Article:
The name Dan means “judge.” The tribe of Dan thus represents the Justice Department in Kingdom government, even as the other tribes represent other departments of government. The corruption of the tribe of Dan prophesies of the corruption of the entire Justice Department in what was supposed to be the Kingdom of God. Unfortunately, the theft and bribery in the Justice Department was backed up by the army and law enforcement in general.
They were supposed to be under the rule of law—God’s law—but actually, they ruled by force, for we read in Judges 18:25, 26,
25 The sons of Dan said to him [Micah], “Do not let your voice be heard among us, lest fierce men fall upon you and you lose your life with the lives of your household.” 26 So the sons of Dan went on their way; and when Micah saw that they were too strong for him, he turned and went back to his house.
The problem with idolatry is that lawlessness breeds more lawlessness. Micah should have understood that idolatry is its own punishment. When godly integrity breaks down, force replaces the rule of law, and might makes right. Micah did not have the power to enforce justice for himself, because the Danite SWAT team threatened both him and his household.
Judges 18:27-29 says,
27 Then they took what Micah had made and the priest who had belonged to him, and came to Laish, to a people quiet and secure, and struck them with the edge of the sword; and they burned the city with fire. 28 And there was no one to deliver them, because it was far from Sidon and they had no dealings [davar, “word,” in this case, a (written) contract, or defense treaty] with anyone, and it was in the valley which is near Beth-rehob. And they rebuilt the city and lived in it. 29 And they called the name of the city Dan, after the name of Dan their father who was born in Israel; however, the name of the city formerly was Laish.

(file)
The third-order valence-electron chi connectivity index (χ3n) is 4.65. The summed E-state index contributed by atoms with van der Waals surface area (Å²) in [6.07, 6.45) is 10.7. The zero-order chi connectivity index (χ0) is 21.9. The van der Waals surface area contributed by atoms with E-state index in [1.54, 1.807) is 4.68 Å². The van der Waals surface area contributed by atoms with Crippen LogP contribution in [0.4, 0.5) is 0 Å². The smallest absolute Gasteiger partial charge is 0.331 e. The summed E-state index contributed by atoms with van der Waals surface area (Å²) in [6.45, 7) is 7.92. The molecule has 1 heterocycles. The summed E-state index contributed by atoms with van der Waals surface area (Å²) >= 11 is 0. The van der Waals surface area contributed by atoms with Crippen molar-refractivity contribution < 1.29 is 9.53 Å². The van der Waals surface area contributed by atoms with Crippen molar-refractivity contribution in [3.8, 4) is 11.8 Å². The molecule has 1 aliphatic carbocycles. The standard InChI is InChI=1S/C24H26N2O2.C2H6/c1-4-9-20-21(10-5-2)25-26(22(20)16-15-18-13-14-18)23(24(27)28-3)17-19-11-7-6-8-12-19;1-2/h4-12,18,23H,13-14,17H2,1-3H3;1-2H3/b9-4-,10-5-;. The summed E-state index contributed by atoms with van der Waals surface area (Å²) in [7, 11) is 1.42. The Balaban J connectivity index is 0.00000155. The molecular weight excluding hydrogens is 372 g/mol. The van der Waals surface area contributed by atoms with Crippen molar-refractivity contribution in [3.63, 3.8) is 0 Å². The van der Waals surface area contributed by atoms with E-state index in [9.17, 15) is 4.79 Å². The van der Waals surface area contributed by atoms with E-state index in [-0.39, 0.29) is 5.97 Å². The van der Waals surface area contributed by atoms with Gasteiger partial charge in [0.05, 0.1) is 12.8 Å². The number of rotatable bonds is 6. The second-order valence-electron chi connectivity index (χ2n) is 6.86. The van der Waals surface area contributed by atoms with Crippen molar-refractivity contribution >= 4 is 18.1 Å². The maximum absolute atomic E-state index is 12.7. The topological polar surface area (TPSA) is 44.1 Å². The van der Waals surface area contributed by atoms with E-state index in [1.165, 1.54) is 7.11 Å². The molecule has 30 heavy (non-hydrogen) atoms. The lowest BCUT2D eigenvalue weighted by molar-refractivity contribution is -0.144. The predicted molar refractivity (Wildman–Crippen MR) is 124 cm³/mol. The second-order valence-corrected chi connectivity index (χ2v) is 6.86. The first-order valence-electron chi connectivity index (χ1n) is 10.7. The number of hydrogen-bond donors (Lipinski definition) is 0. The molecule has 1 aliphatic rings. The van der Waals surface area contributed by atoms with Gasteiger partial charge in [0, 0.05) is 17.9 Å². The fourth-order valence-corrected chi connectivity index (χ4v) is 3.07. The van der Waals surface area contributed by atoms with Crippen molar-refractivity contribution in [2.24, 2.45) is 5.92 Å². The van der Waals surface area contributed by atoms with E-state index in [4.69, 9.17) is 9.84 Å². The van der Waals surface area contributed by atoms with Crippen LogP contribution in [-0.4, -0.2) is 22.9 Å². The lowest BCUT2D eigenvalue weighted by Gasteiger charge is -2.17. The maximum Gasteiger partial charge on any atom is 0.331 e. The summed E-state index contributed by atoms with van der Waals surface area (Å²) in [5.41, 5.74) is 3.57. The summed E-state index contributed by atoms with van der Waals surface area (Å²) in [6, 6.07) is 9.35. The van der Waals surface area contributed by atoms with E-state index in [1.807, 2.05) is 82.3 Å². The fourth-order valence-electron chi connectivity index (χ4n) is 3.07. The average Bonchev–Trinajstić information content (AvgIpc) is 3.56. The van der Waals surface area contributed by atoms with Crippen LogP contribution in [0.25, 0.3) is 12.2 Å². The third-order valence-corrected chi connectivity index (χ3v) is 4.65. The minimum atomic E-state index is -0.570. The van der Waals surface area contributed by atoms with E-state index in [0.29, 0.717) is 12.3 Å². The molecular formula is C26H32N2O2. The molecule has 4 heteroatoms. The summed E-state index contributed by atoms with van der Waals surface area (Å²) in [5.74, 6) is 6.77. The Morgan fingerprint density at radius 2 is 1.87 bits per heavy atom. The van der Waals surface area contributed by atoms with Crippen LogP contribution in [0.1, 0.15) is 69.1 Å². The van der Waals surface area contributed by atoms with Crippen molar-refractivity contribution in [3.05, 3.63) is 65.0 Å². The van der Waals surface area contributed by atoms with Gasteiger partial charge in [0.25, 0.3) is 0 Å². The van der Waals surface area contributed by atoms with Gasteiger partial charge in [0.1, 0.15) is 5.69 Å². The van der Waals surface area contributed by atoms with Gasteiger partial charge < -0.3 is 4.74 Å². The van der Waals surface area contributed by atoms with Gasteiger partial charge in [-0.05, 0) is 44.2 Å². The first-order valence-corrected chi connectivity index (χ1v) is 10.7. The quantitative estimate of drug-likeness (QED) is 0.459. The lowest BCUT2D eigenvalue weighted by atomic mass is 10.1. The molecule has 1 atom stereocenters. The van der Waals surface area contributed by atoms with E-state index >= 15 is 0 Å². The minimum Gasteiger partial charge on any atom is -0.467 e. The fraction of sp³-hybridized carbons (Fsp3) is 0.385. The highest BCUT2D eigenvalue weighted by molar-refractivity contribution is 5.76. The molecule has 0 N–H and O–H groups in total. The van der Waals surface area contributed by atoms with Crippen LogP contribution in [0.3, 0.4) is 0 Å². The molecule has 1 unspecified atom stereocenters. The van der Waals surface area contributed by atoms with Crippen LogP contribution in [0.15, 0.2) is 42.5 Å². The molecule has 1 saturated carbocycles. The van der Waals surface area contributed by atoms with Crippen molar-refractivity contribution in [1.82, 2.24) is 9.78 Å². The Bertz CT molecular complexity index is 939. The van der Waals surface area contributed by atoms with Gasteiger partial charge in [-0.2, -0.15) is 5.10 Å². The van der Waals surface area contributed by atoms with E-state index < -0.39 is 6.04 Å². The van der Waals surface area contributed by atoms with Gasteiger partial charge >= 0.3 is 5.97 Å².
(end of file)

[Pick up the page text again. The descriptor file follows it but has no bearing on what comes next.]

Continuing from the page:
Samuel obviously disapproved of the Danite conquest of Laish, reminding us that the city was inhabited by “a people quiet and secure.” In other words, they did not deserve this war. The Danites were acting according to the blessing of an idol made of silver—not according to the word of the Lord. It was a clear case of injustice, brought about by the fact that everyone did what was right in his own eyes. Judges 18:30, 31 concludes the story, saying,
30 The sons of Dan set up for themselves the graven image; and Jonathan, the son of Gershom, the son of Manasseh, he and his sons were priests to the tribe of the Danites until the day of the captivity of the land. 31 So they set up for themselves Micah’s graven image, all the time that the house of God was at Shiloh.
We finally learn now the identity of this idolatrous Levite. His name was Jonathan (“given by God”). His father’s name, Gershom, means “foreigner,” which perhaps implies that he was born in a foreign land, much like Moses’ son, Gershom, who was born in the land of Midian (Exodus 2:22).
Jonathan’s grandfather was not really Manasseh but Moses himself, as we read in Dr. Bullinger’s notes on Judges 18:30,
Manasseh. This word is one of the four that has a suspended letter. Here the letter nun is written partly in the line and partly above the line to show that originally it formed no part of the word, but was put in to make it spell “Manasseh” instead of “Moses”; Jonathan was the grandson of Moses… This was done for two reasons: (1) to spare the honour of Moses’ memory and name; (2) to put the sin upon one who committed so gross a sin. The Talmud gives this latter as the reason.
Manasseh means “causing to forget.” The prophecy in these names shows that although the Levites had been “given by God” to serve as magistrates, judges, and assistants to the priests, some of them would turn to idolatry as if they were foreigners, and they would cause the people to forget God.
The tribe of Dan was the first to be caught up in this deception. Hence also, Jonathan was “forgotten” in 1 Chron. 23:15, 16, where his name was changed to Shebuel, and Dan was "forgotten" in Revelation 7, where the tribes are listed.